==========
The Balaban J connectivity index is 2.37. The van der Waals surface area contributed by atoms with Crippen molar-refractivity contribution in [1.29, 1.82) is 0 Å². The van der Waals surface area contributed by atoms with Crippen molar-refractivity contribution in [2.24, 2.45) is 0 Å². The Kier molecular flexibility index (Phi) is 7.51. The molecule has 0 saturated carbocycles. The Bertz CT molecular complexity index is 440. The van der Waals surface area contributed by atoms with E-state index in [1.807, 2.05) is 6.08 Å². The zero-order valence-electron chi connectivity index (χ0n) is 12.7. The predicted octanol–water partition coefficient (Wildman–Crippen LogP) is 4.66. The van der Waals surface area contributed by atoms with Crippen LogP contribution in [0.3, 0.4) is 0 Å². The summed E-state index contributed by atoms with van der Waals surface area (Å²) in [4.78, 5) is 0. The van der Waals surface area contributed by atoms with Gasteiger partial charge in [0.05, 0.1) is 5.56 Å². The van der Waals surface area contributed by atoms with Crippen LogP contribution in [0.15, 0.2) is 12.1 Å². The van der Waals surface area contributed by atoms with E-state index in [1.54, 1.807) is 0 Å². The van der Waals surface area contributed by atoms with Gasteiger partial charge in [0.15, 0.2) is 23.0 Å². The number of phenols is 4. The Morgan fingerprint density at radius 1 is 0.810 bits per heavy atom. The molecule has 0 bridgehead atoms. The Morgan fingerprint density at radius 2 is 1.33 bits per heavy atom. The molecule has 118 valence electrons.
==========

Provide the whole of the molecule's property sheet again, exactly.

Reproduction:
The Balaban J connectivity index is 2.37. The van der Waals surface area contributed by atoms with Crippen molar-refractivity contribution in [1.29, 1.82) is 0 Å². The van der Waals surface area contributed by atoms with Crippen molar-refractivity contribution in [2.24, 2.45) is 0 Å². The Kier molecular flexibility index (Phi) is 7.51. The molecule has 0 saturated carbocycles. The Bertz CT molecular complexity index is 440. The van der Waals surface area contributed by atoms with E-state index in [1.807, 2.05) is 6.08 Å². The zero-order valence-electron chi connectivity index (χ0n) is 12.7. The predicted octanol–water partition coefficient (Wildman–Crippen LogP) is 4.66. The van der Waals surface area contributed by atoms with Crippen LogP contribution in [0.3, 0.4) is 0 Å². The summed E-state index contributed by atoms with van der Waals surface area (Å²) in [4.78, 5) is 0. The van der Waals surface area contributed by atoms with Gasteiger partial charge in [0.05, 0.1) is 5.56 Å². The van der Waals surface area contributed by atoms with Crippen LogP contribution in [0.15, 0.2) is 12.1 Å². The van der Waals surface area contributed by atoms with E-state index in [1.54, 1.807) is 0 Å². The van der Waals surface area contributed by atoms with Gasteiger partial charge in [0.15, 0.2) is 23.0 Å². The number of phenols is 4. The Morgan fingerprint density at radius 1 is 0.810 bits per heavy atom. The molecule has 0 bridgehead atoms. The Morgan fingerprint density at radius 2 is 1.33 bits per heavy atom. The molecule has 118 valence electrons.